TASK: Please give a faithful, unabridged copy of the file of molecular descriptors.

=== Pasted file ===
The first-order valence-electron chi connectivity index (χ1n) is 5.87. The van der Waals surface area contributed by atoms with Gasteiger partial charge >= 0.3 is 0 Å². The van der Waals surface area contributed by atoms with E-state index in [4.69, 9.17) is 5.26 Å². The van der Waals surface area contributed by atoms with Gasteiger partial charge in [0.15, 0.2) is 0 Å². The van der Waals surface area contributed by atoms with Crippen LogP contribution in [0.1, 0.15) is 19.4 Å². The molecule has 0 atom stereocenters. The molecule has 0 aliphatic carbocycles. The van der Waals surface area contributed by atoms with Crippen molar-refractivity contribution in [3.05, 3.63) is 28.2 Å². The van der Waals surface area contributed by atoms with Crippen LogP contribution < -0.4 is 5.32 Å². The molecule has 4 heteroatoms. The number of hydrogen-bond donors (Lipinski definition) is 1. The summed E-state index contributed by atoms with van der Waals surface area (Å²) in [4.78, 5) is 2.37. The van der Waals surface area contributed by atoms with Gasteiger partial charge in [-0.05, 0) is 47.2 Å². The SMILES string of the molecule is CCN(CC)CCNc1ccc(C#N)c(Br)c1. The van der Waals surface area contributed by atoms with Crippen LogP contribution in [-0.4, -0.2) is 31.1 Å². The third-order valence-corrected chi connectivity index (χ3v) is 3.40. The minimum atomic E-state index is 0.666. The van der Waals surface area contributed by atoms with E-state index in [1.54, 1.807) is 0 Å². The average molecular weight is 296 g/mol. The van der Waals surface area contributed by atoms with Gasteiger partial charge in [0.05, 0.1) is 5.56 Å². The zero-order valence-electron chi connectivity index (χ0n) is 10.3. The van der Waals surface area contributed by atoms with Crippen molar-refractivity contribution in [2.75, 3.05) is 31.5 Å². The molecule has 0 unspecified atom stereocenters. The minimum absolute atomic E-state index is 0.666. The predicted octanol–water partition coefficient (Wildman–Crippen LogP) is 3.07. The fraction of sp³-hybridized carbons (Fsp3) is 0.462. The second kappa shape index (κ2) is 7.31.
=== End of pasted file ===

The first-order valence-electron chi connectivity index (χ1n) is 5.87. The van der Waals surface area contributed by atoms with Gasteiger partial charge >= 0.3 is 0 Å². The van der Waals surface area contributed by atoms with E-state index in [4.69, 9.17) is 5.26 Å². The van der Waals surface area contributed by atoms with Gasteiger partial charge in [0.15, 0.2) is 0 Å². The van der Waals surface area contributed by atoms with Crippen LogP contribution in [0.1, 0.15) is 19.4 Å². The molecule has 0 atom stereocenters. The molecule has 0 aliphatic carbocycles. The van der Waals surface area contributed by atoms with Crippen molar-refractivity contribution in [3.05, 3.63) is 28.2 Å². The van der Waals surface area contributed by atoms with Crippen LogP contribution < -0.4 is 5.32 Å². The molecule has 4 heteroatoms. The number of hydrogen-bond donors (Lipinski definition) is 1. The summed E-state index contributed by atoms with van der Waals surface area (Å²) in [4.78, 5) is 2.37. The van der Waals surface area contributed by atoms with Gasteiger partial charge in [-0.05, 0) is 47.2 Å². The SMILES string of the molecule is CCN(CC)CCNc1ccc(C#N)c(Br)c1. The van der Waals surface area contributed by atoms with Crippen LogP contribution in [-0.4, -0.2) is 31.1 Å². The third-order valence-corrected chi connectivity index (χ3v) is 3.40. The minimum atomic E-state index is 0.666. The van der Waals surface area contributed by atoms with E-state index in [1.54, 1.807) is 0 Å². The average molecular weight is 296 g/mol. The van der Waals surface area contributed by atoms with Gasteiger partial charge in [0.05, 0.1) is 5.56 Å². The zero-order valence-electron chi connectivity index (χ0n) is 10.3. The van der Waals surface area contributed by atoms with Crippen molar-refractivity contribution in [2.75, 3.05) is 31.5 Å². The molecule has 0 unspecified atom stereocenters. The minimum absolute atomic E-state index is 0.666. The predicted octanol–water partition coefficient (Wildman–Crippen LogP) is 3.07. The fraction of sp³-hybridized carbons (Fsp3) is 0.462. The second kappa shape index (κ2) is 7.31.